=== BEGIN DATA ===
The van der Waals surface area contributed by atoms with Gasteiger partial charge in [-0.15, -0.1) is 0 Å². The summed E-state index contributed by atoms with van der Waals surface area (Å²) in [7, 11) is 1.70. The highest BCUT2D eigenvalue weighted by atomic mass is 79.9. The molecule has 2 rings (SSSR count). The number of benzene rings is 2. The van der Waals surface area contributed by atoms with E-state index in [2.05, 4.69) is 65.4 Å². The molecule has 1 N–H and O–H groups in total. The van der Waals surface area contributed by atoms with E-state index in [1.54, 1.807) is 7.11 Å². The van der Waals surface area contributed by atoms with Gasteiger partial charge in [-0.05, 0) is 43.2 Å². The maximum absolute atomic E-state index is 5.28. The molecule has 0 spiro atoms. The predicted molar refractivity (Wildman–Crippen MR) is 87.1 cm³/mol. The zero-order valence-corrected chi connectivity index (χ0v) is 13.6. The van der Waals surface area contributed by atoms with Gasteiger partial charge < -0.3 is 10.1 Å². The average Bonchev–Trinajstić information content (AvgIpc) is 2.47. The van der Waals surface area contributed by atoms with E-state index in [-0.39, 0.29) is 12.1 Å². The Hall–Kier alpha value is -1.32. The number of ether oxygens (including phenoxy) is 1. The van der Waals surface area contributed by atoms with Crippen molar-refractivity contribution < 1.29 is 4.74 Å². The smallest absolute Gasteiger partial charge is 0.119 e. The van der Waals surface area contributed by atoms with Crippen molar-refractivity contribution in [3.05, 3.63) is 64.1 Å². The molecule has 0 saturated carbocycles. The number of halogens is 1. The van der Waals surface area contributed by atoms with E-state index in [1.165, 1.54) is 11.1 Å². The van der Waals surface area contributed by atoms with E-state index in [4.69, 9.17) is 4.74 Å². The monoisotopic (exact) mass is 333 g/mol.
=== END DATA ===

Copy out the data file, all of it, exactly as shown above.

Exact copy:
The van der Waals surface area contributed by atoms with Gasteiger partial charge in [-0.15, -0.1) is 0 Å². The summed E-state index contributed by atoms with van der Waals surface area (Å²) in [7, 11) is 1.70. The highest BCUT2D eigenvalue weighted by atomic mass is 79.9. The molecule has 2 rings (SSSR count). The number of benzene rings is 2. The van der Waals surface area contributed by atoms with E-state index in [2.05, 4.69) is 65.4 Å². The molecule has 1 N–H and O–H groups in total. The van der Waals surface area contributed by atoms with E-state index in [1.54, 1.807) is 7.11 Å². The van der Waals surface area contributed by atoms with Gasteiger partial charge in [-0.05, 0) is 43.2 Å². The maximum absolute atomic E-state index is 5.28. The molecule has 0 spiro atoms. The predicted molar refractivity (Wildman–Crippen MR) is 87.1 cm³/mol. The zero-order valence-corrected chi connectivity index (χ0v) is 13.6. The van der Waals surface area contributed by atoms with Gasteiger partial charge < -0.3 is 10.1 Å². The average Bonchev–Trinajstić information content (AvgIpc) is 2.47. The van der Waals surface area contributed by atoms with E-state index in [-0.39, 0.29) is 12.1 Å². The Hall–Kier alpha value is -1.32. The number of ether oxygens (including phenoxy) is 1. The van der Waals surface area contributed by atoms with Crippen molar-refractivity contribution < 1.29 is 4.74 Å². The smallest absolute Gasteiger partial charge is 0.119 e. The van der Waals surface area contributed by atoms with Crippen molar-refractivity contribution in [3.05, 3.63) is 64.1 Å². The molecule has 0 saturated carbocycles. The number of halogens is 1. The van der Waals surface area contributed by atoms with E-state index in [1.165, 1.54) is 11.1 Å². The van der Waals surface area contributed by atoms with E-state index in [4.69, 9.17) is 4.74 Å². The monoisotopic (exact) mass is 333 g/mol.